One of George W. Bush’s most glaring shortcomings as president was his utter disdain for expertise. Never one to read a position paper when a gut reaction would do, he despised all forms of expert opinion: he seemed to view book learning in much the same way he did diplomacy — as sissy stuff.
Thus far, at least, Barack Obama has been refreshingly different in this, as in so many other respects. Science is back baby! And brainy people now swarm the White House thicker than the vultures circling Michael Steele’s political head.
So why do I feel so uneasy?
Have you ever read “The Best and the Brightest”? It’s the story of how the brilliant people John Kennedy brought into the government — men like Robert McNamara and McGeorge Bundy — helped lead America into the nightmare of Vietnam. The moral, as Frank Rich noted a few months ago in making a very similar point, is that “The Brightest Are Not Always the Best.”
And so I find myself wondering: is it possible that Obama loves expertise a little too much, especially in the field of economics?
What got me thinking this way was his recent comment about blogs. I quoted him yesterday, but it bears repeating:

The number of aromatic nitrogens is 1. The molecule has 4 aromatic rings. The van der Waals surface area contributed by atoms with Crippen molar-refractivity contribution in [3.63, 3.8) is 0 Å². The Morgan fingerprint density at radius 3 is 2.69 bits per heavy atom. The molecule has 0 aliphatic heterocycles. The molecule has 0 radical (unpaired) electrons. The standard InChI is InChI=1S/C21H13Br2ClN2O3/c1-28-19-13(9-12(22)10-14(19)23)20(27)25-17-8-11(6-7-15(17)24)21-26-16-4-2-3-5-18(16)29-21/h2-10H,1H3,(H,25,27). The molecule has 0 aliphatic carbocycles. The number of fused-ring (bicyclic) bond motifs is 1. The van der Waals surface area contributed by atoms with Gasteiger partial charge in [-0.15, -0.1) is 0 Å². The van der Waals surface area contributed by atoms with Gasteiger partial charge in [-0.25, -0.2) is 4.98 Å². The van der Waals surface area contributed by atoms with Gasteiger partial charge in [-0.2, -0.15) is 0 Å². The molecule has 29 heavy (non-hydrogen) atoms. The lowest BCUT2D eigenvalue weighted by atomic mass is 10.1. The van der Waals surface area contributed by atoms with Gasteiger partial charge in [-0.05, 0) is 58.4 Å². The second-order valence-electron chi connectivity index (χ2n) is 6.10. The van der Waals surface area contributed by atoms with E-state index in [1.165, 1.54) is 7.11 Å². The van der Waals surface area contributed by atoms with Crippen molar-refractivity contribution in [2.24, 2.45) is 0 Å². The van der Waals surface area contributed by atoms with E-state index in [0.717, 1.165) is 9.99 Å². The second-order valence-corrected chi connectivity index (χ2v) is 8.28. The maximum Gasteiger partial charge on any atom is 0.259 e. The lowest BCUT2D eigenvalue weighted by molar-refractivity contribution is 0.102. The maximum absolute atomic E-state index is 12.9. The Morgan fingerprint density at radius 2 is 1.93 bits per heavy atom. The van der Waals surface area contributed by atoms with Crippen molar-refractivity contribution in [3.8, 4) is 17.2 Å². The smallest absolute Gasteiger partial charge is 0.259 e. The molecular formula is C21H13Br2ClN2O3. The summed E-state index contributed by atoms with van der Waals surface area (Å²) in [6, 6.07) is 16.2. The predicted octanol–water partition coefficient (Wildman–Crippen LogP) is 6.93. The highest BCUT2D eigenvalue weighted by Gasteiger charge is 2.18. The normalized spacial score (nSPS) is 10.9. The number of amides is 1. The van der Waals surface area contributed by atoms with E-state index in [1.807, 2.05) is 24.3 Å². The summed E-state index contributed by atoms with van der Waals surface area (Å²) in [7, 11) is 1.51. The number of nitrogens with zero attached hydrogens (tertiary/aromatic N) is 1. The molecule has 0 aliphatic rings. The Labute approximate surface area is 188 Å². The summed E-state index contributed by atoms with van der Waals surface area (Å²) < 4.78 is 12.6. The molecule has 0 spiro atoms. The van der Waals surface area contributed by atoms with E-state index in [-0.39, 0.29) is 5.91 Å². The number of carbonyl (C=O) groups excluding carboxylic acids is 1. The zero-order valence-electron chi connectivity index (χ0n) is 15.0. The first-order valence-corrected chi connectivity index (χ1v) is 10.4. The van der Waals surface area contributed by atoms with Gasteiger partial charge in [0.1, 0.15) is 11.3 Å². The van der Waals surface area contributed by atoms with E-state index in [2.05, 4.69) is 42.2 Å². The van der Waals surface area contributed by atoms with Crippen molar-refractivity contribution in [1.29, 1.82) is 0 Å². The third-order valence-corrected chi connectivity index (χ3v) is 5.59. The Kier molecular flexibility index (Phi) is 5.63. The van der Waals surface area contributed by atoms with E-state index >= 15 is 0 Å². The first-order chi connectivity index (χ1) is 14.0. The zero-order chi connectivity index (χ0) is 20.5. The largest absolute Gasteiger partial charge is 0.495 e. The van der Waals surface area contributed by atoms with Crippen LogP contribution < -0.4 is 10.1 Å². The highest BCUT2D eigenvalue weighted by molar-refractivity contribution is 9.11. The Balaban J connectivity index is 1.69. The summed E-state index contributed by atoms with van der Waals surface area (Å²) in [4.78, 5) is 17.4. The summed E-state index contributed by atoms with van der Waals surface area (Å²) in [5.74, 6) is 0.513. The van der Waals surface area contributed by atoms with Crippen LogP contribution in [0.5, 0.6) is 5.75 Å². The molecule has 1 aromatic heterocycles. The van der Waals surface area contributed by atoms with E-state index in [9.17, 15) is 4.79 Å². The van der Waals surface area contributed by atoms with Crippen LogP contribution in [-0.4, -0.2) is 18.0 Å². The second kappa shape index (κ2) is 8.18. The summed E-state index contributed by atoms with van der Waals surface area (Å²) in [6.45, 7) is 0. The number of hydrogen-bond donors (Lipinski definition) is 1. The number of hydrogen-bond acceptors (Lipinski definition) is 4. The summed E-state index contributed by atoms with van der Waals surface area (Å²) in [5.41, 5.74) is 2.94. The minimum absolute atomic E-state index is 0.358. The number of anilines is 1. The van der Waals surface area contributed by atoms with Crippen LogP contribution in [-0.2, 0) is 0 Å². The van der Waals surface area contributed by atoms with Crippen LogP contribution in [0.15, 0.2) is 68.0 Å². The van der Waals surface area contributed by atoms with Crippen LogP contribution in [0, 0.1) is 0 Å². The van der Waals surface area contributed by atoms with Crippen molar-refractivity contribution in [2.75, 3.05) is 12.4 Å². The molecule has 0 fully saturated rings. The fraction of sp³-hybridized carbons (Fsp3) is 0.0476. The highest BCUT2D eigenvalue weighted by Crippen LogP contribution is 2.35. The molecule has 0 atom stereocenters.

“Part of the reason we don’t spend a lot of time looking at blogs,” he said, “is because if you haven’t looked at it very carefully, then you may be under the impression that somehow there’s a clean answer one way or another — well, you just nationalize all the banks, or you just leave them alone and they’ll be fine.”
I have no problem at all with President Obama ignoring blogs — including this one (sniff, sniff). As I said yesterday, it would actually be damn poor judgment on his part to rely on them very heavily (although blogs, taken in small doses, could certainly be useful in providing a shortcut to thinking outside the White House bubble).
So yes, of course, it’s fine for Obama to ignore blogs. But is it just me, or was there perhaps a hint in his dismissive attitude toward non-experts that he’s become a bit starstruck? He’s surrounded himself with exceptionally gifted people and may rightfully take pride in his appointments. I just hope he doesn’t become too enthralled by (and deferential toward) their genius — especially the ones dealing with the economy.
I’m reminded of a story David Halberstam, the author of The Best and the Brightest, tells in the book:
Johnson, after his first Kennedy cabinet meeting, raved to his mentor, the speaker of the House, Sam Rayburn, about all the president’s brilliant men. “You may be right, and they may be every bit as intelligent as you say,” Rayburn responded, “but I’d feel a whole lot better about them if just one of them had run for sheriff once.”
Being smart and being right don’t always go together.
To be honest, I don’t trust economists. Or more to the point, I don’t trust them when they try to predict the future. As a trial lawyer, I deal with this a lot. Economists often testify in personal injury cases, offering opinions on the value of future economic loses.